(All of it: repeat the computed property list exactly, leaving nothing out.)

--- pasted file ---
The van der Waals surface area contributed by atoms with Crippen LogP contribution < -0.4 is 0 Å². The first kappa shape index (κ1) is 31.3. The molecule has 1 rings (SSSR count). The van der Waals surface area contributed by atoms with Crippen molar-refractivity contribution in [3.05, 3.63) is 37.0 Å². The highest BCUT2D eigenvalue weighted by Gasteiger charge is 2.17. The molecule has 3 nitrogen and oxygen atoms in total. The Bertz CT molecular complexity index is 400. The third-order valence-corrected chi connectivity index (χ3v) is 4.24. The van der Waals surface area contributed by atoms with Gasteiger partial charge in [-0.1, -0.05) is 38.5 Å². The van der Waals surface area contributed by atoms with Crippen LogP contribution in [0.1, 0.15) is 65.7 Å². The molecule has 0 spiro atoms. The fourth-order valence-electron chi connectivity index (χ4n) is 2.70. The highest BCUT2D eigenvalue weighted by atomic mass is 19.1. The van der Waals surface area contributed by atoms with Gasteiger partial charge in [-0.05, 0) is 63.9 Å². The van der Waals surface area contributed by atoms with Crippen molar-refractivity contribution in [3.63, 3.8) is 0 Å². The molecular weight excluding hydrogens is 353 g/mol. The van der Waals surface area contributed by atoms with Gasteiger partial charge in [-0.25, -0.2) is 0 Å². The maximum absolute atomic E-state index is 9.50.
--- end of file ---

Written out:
The van der Waals surface area contributed by atoms with Crippen LogP contribution < -0.4 is 0 Å². The first kappa shape index (κ1) is 31.3. The molecule has 1 rings (SSSR count). The van der Waals surface area contributed by atoms with Crippen molar-refractivity contribution in [3.05, 3.63) is 37.0 Å². The highest BCUT2D eigenvalue weighted by Gasteiger charge is 2.17. The molecule has 3 nitrogen and oxygen atoms in total. The Bertz CT molecular complexity index is 400. The third-order valence-corrected chi connectivity index (χ3v) is 4.24. The van der Waals surface area contributed by atoms with Gasteiger partial charge in [-0.1, -0.05) is 38.5 Å². The van der Waals surface area contributed by atoms with Crippen LogP contribution in [0.1, 0.15) is 65.7 Å². The molecule has 0 spiro atoms. The fourth-order valence-electron chi connectivity index (χ4n) is 2.70. The highest BCUT2D eigenvalue weighted by atomic mass is 19.1. The van der Waals surface area contributed by atoms with Gasteiger partial charge in [-0.05, 0) is 63.9 Å². The van der Waals surface area contributed by atoms with Crippen molar-refractivity contribution in [3.63, 3.8) is 0 Å². The molecular weight excluding hydrogens is 353 g/mol. The van der Waals surface area contributed by atoms with Gasteiger partial charge in [-0.25, -0.2) is 0 Å². The maximum absolute atomic E-state index is 9.50.